Since this question was asked a year and half ago, this is for memo:
I have designed notch filter for removing 50 Hz noise but don't know how to add a 50 Hz powerline interference noise to a clean ECG signal?
In MATLAB, let's say your original signal is
sampling_frequency = 1000;
mains_coeff = 0.1; Amplitude of mains line to change. Depends on your ECG signal.
time_step = 1/sampling_frequency;
max_time = 2; % Duration of your signal in seconds.
t = time_step:time_step:max_time; % This is our time vector.
mains_signal = cos(2*pi*60*t); % 60Hz mains frequency. Depends.
dirty_signal = original_ecg + mains_coeff*mains_signal;
Here's an example signal from Physionet (100) where we add a noise of amplitude 0.1 and frequency of 60Hz. I've taken only 1second of the signal.
Now, I made some assumptions to explain it roughly. I arbitrarily chose a 2 seconds duration, a 1000Hz sampling frequency, a 60Hz mains power.
Important: Make sure your noise is the same length as your signal.
Meaning: If your ecg contains 100000 values, your noise should contain as much as that, or you'll get an error.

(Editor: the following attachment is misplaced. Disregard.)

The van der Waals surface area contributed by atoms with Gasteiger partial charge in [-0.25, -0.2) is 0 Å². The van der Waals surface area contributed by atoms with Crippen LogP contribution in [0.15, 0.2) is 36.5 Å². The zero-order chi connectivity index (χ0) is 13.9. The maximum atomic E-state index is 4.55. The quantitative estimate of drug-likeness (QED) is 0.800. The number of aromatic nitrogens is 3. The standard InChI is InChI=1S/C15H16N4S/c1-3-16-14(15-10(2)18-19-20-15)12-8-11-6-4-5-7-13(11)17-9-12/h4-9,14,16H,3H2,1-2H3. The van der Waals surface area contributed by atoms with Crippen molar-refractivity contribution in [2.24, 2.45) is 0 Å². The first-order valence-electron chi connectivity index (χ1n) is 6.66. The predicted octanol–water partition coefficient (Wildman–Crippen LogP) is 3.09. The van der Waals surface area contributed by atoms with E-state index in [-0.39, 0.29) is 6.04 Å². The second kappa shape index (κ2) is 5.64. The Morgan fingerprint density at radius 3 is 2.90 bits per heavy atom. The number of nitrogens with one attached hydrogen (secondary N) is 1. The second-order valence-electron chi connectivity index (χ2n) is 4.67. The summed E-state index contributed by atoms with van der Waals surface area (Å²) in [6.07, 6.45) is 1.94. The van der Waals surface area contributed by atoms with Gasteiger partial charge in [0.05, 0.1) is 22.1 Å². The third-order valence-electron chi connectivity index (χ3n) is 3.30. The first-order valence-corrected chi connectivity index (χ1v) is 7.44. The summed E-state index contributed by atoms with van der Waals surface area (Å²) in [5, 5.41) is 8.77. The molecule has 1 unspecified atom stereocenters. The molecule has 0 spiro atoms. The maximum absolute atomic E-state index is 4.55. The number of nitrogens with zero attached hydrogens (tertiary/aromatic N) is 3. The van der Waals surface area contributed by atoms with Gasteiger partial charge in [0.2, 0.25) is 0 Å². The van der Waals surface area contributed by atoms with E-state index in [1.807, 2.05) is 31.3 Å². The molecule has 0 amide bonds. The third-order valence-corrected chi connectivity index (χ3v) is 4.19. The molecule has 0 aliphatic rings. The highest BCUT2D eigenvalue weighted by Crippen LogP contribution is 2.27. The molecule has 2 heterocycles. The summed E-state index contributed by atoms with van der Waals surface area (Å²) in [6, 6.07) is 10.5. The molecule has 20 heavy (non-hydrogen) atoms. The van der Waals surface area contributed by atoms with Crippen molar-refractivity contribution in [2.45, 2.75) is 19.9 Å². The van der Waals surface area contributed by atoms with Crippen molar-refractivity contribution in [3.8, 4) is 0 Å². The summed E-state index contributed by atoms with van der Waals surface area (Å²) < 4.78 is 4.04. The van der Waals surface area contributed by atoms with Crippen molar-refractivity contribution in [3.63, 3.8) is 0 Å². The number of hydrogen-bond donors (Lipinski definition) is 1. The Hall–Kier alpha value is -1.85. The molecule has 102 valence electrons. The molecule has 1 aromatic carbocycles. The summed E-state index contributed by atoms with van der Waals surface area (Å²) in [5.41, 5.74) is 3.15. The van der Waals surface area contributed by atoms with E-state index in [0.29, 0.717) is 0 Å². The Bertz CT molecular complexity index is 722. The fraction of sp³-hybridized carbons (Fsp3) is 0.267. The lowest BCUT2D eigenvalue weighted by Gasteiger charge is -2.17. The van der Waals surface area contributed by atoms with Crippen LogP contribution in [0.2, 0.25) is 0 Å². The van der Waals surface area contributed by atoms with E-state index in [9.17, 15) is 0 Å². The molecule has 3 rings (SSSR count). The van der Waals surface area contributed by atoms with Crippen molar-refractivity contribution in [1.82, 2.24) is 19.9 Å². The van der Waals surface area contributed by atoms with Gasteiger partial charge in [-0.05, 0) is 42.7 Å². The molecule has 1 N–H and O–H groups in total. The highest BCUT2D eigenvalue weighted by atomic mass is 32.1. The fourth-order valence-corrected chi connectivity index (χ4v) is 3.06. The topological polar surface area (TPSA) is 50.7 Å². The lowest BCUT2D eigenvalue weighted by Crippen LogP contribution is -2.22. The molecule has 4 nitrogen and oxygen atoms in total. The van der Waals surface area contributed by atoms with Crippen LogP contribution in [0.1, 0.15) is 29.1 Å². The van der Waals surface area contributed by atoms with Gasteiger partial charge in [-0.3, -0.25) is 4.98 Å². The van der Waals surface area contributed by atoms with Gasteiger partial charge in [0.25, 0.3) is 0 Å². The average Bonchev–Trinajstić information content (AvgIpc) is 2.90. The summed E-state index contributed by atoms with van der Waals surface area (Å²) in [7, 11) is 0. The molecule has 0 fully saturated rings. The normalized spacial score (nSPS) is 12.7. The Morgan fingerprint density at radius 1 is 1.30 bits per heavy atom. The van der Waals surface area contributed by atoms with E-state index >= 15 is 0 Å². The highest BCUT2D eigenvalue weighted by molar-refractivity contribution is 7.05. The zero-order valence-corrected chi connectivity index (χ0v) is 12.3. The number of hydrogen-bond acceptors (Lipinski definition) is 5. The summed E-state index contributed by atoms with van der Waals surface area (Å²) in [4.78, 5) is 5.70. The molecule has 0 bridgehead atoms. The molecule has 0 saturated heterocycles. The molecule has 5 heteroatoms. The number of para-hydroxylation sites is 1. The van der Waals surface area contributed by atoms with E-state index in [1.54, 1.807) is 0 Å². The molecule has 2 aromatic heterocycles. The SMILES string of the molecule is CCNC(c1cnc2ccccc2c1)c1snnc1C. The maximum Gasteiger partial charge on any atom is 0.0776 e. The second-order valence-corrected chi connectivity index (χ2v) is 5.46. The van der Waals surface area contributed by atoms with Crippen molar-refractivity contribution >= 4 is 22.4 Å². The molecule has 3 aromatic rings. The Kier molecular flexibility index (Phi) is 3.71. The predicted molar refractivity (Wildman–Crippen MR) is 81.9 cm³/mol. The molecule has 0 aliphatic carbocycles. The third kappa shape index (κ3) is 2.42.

Also important: Sometimes dimensions don't match (your time is a row, so is your mains. The data you import from MIT is a column that needs to be transposed simply
row_vector = column_vector').
Okay, you are doing PLI (Power Line Interference) filtering. In a great, perfect world, it would be a sinusoïd, but in reality, there are spikes sometimes, arcs, etc. This is a pain in the butt. Feel free to add some impulses here and there in your mains to see how your code performs.
So, to test a denoising algorithm, you add a known noise to your signal, then pass it through your algorithm to get a denoised signal, then compare between original signal and denoised signal and look at performance parameters (SNR, distortion, etc). For the PSD, you see if the frequency range you are interested in isn't attenuated, for example.
How can I compare which wavelet (e.g. db6) is best suited for ECG analysis?
Well, this is kind of tedious: You do a state of the art. You read a lot of articles about where the field is at right now. There are some good academic articles burried in a ton of crap. Unfortunately, you'll have to sort them.
A lot of articles don't contain any value actually, only an tiny incremental benefit (many times the cost is that it gets computationally intensive to the point it doesn't justify the tiny increment).
It is a business, after all, where companies want their technology and algorithm protected, so as someone said, each time someone tries to go in the field, they need to reinvent the wheel in some way or another. And where publishers want a lot of articles published (nonobstant quality, often times).
So you test, a lot. You also get inspired applying things that aren't really applied in that discipline and try things out.